Industry New

UK NSCS Highlights Risks to Critical Infrastructure

27 November 2023

The risk of critical infrastructure hacking in the United Kingdom likely grew in the last year, said the national cybersecurity agency, citing a slew of high-profile ransomware attacks.

In an annual report released Tuesday, the National Cyber Security Center highlighted cyber incidents experienced by the British postal service Royal Mail, a rural water utility and the National Health Service's urgent healthcare services number.

Russia's invasion of Ukraine is a main driver of growing risk in cyberspace, the agency said. The invasion is causing a growing number of ransomware groups to pivot toward state-aligned hacking activities, the report says.

"Over the past 18 months we have seen a new class of Russian cyber adversary emerge. State-aligned actors," the report says. "They have been emboldened to act with impunity regardless of whether or not they have Russia's backing."

These Russian-speaking crime groups are ideologically driven rather than financially motivated, and they often hack Western nations that are critical of Russia by disrupting services, with or without Russia's backing, the report says.

In addition to Russian-speaking groups, the U.K. also experienced increased attacks from Chinese groups. In a May joint alert with members of the international Five Eyes intelligence alliance, the NCSC warned that Chinese hackers favor "living off the land" techniques to avoid being seen.

"This allows the actor to evade detection by blending in with normal Windows system and network activities, avoid endpoint detection and response," the agency said.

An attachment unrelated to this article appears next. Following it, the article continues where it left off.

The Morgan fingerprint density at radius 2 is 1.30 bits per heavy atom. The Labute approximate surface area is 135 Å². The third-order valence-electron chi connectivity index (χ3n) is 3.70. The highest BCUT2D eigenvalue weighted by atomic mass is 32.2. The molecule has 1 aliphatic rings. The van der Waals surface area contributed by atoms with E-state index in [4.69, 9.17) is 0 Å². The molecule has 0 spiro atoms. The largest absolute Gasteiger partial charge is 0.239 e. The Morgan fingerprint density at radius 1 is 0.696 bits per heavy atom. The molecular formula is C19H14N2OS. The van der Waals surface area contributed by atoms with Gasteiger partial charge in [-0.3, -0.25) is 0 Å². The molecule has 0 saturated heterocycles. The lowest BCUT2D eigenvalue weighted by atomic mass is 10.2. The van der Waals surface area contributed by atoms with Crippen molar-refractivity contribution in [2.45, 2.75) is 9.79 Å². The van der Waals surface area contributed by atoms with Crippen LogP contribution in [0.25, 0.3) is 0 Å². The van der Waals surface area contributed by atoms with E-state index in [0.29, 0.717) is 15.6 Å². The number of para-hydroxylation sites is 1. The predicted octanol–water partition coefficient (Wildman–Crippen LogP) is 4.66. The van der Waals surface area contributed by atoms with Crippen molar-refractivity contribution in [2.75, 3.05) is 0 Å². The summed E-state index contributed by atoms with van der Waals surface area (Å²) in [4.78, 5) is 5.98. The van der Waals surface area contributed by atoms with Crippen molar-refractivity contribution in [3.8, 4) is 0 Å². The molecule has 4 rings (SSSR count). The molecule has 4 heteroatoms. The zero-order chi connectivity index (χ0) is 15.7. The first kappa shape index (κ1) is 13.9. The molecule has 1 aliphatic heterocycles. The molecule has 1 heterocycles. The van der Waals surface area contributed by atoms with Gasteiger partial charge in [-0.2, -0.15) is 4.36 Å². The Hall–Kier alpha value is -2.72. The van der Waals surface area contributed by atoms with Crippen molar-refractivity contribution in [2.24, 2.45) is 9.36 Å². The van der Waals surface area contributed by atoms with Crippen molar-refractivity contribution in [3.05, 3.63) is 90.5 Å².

The NCSC also warned that threat actors are likely to take advantage of the developments in artificial intelligence to carry out attacks against electoral systems.

"But rather than presenting entirely new risks, it is AI’s ability to enable existing techniques which poses the biggest threat," the agency said of the risks to the U.K. general elections slated to be held in 2025.

The challenges include use of AI-generated deepfakes and other content by threat actors to spread disinformation and the potential use of the technology by hackers to increase the speed and precision of their hacks. Threat actors could also exploit vulnerabilities in AI systems to carry out prompt attacks, the agency added.

The agency said it intends to harness AI for its own ends, saying it will "use AI to spot mutated forms of malware to enable the identification and release of indicators of compromise (IOCs) more quickly than traditional software reverse engineering or code matching allows."